Your latest album, Acoustic Classics, featured stripped-down versions of some of your biggest hits, and you followed that with a tour in which you left your electric guitar in its case. What prompted you to unplug, and how satisfying were those all-acoustic shows?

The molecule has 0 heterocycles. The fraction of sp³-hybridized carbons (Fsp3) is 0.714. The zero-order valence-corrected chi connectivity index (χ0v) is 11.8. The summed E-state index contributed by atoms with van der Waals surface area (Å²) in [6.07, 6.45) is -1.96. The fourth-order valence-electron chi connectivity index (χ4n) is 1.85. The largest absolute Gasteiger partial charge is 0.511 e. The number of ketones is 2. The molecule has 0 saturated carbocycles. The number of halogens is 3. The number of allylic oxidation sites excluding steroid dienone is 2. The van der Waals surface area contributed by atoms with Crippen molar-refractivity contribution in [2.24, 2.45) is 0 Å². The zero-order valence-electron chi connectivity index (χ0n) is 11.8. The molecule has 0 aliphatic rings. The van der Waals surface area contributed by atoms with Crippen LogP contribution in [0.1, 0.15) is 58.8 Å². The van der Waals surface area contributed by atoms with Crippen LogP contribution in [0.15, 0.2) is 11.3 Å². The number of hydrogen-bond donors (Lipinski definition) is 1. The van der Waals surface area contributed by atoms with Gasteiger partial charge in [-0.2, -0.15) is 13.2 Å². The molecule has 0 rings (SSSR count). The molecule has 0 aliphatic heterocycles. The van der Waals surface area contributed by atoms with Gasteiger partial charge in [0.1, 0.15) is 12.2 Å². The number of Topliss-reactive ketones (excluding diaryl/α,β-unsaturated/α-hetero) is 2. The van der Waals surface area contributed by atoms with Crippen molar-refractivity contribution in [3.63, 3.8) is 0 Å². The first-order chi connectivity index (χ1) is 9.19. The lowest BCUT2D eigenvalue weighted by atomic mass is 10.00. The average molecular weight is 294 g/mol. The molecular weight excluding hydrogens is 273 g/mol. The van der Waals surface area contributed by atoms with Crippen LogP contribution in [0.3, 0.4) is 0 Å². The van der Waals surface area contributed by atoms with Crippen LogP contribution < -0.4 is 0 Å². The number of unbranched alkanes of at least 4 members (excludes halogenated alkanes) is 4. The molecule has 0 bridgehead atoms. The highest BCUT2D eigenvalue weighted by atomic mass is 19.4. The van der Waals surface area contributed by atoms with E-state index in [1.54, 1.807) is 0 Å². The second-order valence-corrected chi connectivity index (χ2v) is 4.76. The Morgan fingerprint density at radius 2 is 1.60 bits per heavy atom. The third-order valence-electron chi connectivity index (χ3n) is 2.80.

Peter Frampton: It took me a long time to unplug! (Laughs.) I just wasn’t that confident that I could pull it off, either a full acoustic album or a full acoustic show. But I always do like a challenge. I was nervous about doing the album until I got my M.O. down, which was like if you were to come over to my house one morning and we were having coffee and I just said to you, “I wrote a song last night, and I’d like to play it for you.” You would hopefully say yes, and I would play it, and that performance you would get would be just out of the egg, and it would be a very passion-filled but not (complete) version of what I would then do onstage later after I recorded it. So I envisioned it as a one-on-one performance, so what I needed to do was strip down (all the songs), take away 40-odd years of what I changed and take them back to square one. I basically did that and really enjoyed it. Then I was asked, “Do you want to try it out on the road?” And I said, “Not really!” (Laughs.) But eventually I bit the bullet and I’m so glad I did, because it’s a 180-degree different way of performing and (presenting) myself live. And it’s not just performing the music; it’s telling the stories about the inspirations, and that’s what people like. I interviewed the audiences after the shows and asked them, “So, which (versions) of the songs do you like better, the acoustic or the electric?” And they said, “Both,” which was very nice.